It always annoyed me that a fritillary could be both a flower and a butterfly, but now I know where the name came from I feel much easier about it…
This week I took a picture of our often forgotten snake’s head fritillary (Fritillaria meleagris) in the garden.
Every year it’s the same. I almost pull it out because I think it’s just some self-seeded grass – in all honesty I would have, if it hadn’t been slightly out of my reach on a raised bed.
Then suddenly it’s in flower, so delicate, its purple pattern so chequered. Clever, that. Although it looks better en masse in grass, as it is in Oxford’s Magdalen Meadows…
Then there is the butterfly – in fact a whole bunch of fritillaries, in the family known as Nymphalidae, which includes nymphalids and browns as well as the fritillaries.
You can tell the fritillaries because they have a chequered pattern and that’s the connection between flower and butterfly – the name comes from the Latin word fritillus, meaning a dice-box.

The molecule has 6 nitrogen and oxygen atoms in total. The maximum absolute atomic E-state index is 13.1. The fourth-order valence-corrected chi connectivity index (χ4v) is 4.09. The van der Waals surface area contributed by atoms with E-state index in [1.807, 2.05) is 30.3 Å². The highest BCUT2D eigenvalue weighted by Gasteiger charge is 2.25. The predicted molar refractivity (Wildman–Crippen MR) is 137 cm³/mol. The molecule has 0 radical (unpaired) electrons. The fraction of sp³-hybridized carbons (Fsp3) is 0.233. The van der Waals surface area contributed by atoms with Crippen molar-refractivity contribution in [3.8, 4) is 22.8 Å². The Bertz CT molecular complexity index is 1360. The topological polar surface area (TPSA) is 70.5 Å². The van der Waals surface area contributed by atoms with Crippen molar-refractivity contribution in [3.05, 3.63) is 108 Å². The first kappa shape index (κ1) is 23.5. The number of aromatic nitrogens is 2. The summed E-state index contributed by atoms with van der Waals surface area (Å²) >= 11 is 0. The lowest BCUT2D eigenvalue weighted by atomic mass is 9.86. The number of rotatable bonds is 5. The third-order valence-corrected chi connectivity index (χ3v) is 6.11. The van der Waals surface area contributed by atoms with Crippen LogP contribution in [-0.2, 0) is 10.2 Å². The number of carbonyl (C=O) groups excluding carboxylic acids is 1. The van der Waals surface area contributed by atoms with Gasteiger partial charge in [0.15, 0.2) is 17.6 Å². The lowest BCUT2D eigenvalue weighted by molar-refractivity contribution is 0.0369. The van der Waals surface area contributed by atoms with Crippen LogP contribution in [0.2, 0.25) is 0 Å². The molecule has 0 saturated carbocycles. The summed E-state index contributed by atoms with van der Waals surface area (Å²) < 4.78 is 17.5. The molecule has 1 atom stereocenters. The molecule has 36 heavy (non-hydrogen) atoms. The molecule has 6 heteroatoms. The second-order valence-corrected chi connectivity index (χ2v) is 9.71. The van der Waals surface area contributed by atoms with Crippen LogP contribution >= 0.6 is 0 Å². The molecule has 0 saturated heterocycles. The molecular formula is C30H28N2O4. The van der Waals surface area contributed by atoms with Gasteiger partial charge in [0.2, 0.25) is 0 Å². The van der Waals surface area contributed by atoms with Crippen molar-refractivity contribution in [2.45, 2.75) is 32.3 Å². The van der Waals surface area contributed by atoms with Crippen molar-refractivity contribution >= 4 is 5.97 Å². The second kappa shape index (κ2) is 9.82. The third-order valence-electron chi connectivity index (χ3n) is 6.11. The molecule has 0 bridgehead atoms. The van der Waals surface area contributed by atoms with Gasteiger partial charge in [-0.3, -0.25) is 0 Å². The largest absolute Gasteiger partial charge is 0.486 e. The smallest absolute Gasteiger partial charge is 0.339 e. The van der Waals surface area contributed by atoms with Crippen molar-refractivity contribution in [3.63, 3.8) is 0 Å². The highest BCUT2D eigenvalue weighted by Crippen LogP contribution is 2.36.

That must mean lots of differently-coloured dice all lined up together, row on row, but looking at the marsh fritillary I imagine a marquetry box like this…
But of course that’s much too modern and more like a box for draughts (known as checkers in America) or chess.
I expect the Romans would have had a box made of ivory and full of dice that weren’t always six-sided and neatly cubed as ours are today, although they would still have made a pretty pattern.
And the Romans were good at putting little pieces together to make a pattern, weren’t they?